Ultrasound of the small joints of the hands and feet: current status.

McNally EG - Skeletal Radiol. (2007)

A synovial mass (arrowheads) undergoing biopsy. Ultrasound allows accurate placement of a small biopsy needle within the synovial tissue
© Copyright Policy
Related In: Results  -  Collection

Show All Figures
getmorefigures.php?uid=PMC2141652&req=5

Fig21: A synovial mass (arrowheads) undergoing biopsy. Ultrasound allows accurate placement of a small biopsy needle within the synovial tissue
Mentions: The current literature suggests that ultrasound is superior to MRI at detecting small quantities of fluid within the joint. There may be improved detection of erosions at the proximal interphalangeal joints and in the wrist and, although ultrasound struggles with some areas of MCP joints, particularly the radial and ulnar aspects of the fourth finger, overall erosion detection by US at the MCPJs is comparable to that by MRI [38]. US demonstrates angioneogenesis in active synovitis directly (Fig. 19), whereas MRI requires injection of contrast medium. US is a dynamic technique; the examination can be tailored to include further involved joints following an up-to-date history with the patient present There are fewer problems with asymptomatic abnormalities, as these can be clinically correlated during the examination. Unlike MR, US is readily suited to guiding intervention, such as small joint injection or synovial biopsy (Figs. 20, 21). There is also increasing evidence that patients prefer ultrasound to MRI [48]. This may be related to claustrophobia but equally to the human interaction that occurs during an ultrasound examination.Fig. 19

Bottom Line: The use of colour flow Doppler studies provides a measure of neovascularisation within the synovial lining of joints and tendons, and within tendons themselves, that is not available with other imaging techniques.Disadvantages compared to MRI include small field of view, poor image presentation, and difficulty in demonstrating cartilage and deep joints in their entirety.Magnetic resonance provides a more uniform and reproducible image for long-term follow-up studies.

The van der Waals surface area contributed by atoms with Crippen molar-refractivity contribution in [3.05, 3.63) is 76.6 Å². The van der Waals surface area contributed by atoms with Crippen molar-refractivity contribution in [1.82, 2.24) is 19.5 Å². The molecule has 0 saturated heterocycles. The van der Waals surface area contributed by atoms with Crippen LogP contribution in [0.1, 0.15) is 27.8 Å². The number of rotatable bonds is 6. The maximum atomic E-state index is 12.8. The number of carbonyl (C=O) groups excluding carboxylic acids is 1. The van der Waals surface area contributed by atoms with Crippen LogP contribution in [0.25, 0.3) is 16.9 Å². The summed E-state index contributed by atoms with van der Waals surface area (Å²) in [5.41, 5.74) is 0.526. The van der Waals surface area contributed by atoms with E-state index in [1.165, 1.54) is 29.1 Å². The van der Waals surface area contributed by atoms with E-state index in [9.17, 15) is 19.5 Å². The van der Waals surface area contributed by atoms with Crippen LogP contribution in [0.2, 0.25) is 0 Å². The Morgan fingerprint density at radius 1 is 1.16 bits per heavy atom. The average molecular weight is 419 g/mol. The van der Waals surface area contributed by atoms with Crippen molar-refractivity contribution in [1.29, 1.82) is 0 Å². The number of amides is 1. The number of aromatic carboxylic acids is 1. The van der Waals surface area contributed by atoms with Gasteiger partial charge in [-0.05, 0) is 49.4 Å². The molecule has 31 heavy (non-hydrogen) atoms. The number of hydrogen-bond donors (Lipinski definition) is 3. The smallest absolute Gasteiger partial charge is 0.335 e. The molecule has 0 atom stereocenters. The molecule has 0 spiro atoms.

View Article: PubMed Central - PubMed

Affiliation: Department of Radiology, Nuffield Orthopaedic Centre, Old Road, Oxford OX3 7LD, UK. eugene.mcnally@ndos.ox.ac.uk

ABSTRACT
The aim of this article was to review the current status of ultrasound imaging of patients with rheumatological disorders of the hands and feet. Ultrasound machines with high-resolution surface probes are readily available in most radiology departments and can be used to address important clinical questions posed by the rheumatologist and sports and rehabilitation physician. There is increasing evidence that ultrasound detects synovitis that is silent to clinical examination. Detection and classification of synovitis and the early detection of bone erosions are important in clinical decision making. Ultrasound has many advantages over other imaging techniques with which it is compared, particularly magnetic resonance. The ability to carry out a rapid assessment of many widely spaced joints, coupled with clinical correlation, the ability to move and stress musculoskeletal structures and the use of ultrasound to guide therapy accurately are principal amongst these. The use of colour flow Doppler studies provides a measure of neovascularisation within the synovial lining of joints and tendons, and within tendons themselves, that is not available with other imaging techniques. Disadvantages compared to MRI include small field of view, poor image presentation, and difficulty in demonstrating cartilage and deep joints in their entirety. Contrast-enhanced magnetic resonance provides a better measure of capillary permeability and extracellular fluid than does ultrasound. The ability to image simultaneously multiple small joints in the hands and feet and their enhancement characteristics cannot be matched with ultrasound, though future developments in 3-D ultrasound may narrow this gap. Magnetic resonance provides a more uniform and reproducible image for long-term follow-up studies.

Show MeSH
Related in: MedlinePlus